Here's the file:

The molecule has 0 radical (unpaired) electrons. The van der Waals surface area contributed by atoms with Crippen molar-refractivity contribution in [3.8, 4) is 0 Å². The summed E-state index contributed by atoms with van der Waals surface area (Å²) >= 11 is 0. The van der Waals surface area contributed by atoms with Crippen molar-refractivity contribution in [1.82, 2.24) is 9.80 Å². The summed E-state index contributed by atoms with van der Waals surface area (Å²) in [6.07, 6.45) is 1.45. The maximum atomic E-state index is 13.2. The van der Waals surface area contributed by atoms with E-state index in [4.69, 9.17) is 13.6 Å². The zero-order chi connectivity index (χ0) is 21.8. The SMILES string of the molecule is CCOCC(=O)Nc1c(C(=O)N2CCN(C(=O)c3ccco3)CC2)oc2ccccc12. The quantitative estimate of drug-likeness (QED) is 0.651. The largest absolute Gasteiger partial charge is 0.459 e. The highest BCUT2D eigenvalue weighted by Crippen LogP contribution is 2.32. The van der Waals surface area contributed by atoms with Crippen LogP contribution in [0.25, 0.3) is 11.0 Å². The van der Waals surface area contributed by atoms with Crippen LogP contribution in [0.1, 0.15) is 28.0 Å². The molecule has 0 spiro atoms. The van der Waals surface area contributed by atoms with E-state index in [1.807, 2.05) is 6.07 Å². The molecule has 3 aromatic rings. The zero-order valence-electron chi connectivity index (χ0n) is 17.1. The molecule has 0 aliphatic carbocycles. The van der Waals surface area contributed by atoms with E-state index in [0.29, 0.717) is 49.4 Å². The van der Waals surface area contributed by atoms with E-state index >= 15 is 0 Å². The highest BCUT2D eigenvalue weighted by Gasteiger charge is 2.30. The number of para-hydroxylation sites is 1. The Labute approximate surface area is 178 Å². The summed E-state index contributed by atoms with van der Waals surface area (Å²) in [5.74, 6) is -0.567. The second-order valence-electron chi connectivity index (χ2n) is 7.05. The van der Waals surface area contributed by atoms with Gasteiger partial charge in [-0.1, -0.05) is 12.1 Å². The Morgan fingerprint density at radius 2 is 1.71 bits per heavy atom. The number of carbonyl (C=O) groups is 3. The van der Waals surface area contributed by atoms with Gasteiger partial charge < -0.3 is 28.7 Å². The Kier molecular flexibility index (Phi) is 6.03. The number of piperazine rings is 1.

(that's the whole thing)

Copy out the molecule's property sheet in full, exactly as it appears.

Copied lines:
The molecule has 0 radical (unpaired) electrons. The van der Waals surface area contributed by atoms with Crippen molar-refractivity contribution in [3.8, 4) is 0 Å². The summed E-state index contributed by atoms with van der Waals surface area (Å²) >= 11 is 0. The van der Waals surface area contributed by atoms with Crippen molar-refractivity contribution in [1.82, 2.24) is 9.80 Å². The summed E-state index contributed by atoms with van der Waals surface area (Å²) in [6.07, 6.45) is 1.45. The maximum atomic E-state index is 13.2. The van der Waals surface area contributed by atoms with E-state index in [4.69, 9.17) is 13.6 Å². The zero-order chi connectivity index (χ0) is 21.8. The SMILES string of the molecule is CCOCC(=O)Nc1c(C(=O)N2CCN(C(=O)c3ccco3)CC2)oc2ccccc12. The quantitative estimate of drug-likeness (QED) is 0.651. The largest absolute Gasteiger partial charge is 0.459 e. The highest BCUT2D eigenvalue weighted by Crippen LogP contribution is 2.32. The van der Waals surface area contributed by atoms with Crippen LogP contribution in [0.25, 0.3) is 11.0 Å². The van der Waals surface area contributed by atoms with Crippen LogP contribution in [0.1, 0.15) is 28.0 Å². The molecule has 0 spiro atoms. The van der Waals surface area contributed by atoms with E-state index in [1.807, 2.05) is 6.07 Å². The molecule has 3 aromatic rings. The zero-order valence-electron chi connectivity index (χ0n) is 17.1. The molecule has 0 aliphatic carbocycles. The van der Waals surface area contributed by atoms with E-state index in [0.29, 0.717) is 49.4 Å². The van der Waals surface area contributed by atoms with E-state index >= 15 is 0 Å². The highest BCUT2D eigenvalue weighted by Gasteiger charge is 2.30. The number of para-hydroxylation sites is 1. The Labute approximate surface area is 178 Å². The summed E-state index contributed by atoms with van der Waals surface area (Å²) in [5.74, 6) is -0.567. The second-order valence-electron chi connectivity index (χ2n) is 7.05. The van der Waals surface area contributed by atoms with Gasteiger partial charge in [-0.1, -0.05) is 12.1 Å². The Morgan fingerprint density at radius 2 is 1.71 bits per heavy atom. The number of carbonyl (C=O) groups is 3. The van der Waals surface area contributed by atoms with Gasteiger partial charge < -0.3 is 28.7 Å². The Kier molecular flexibility index (Phi) is 6.03. The number of piperazine rings is 1.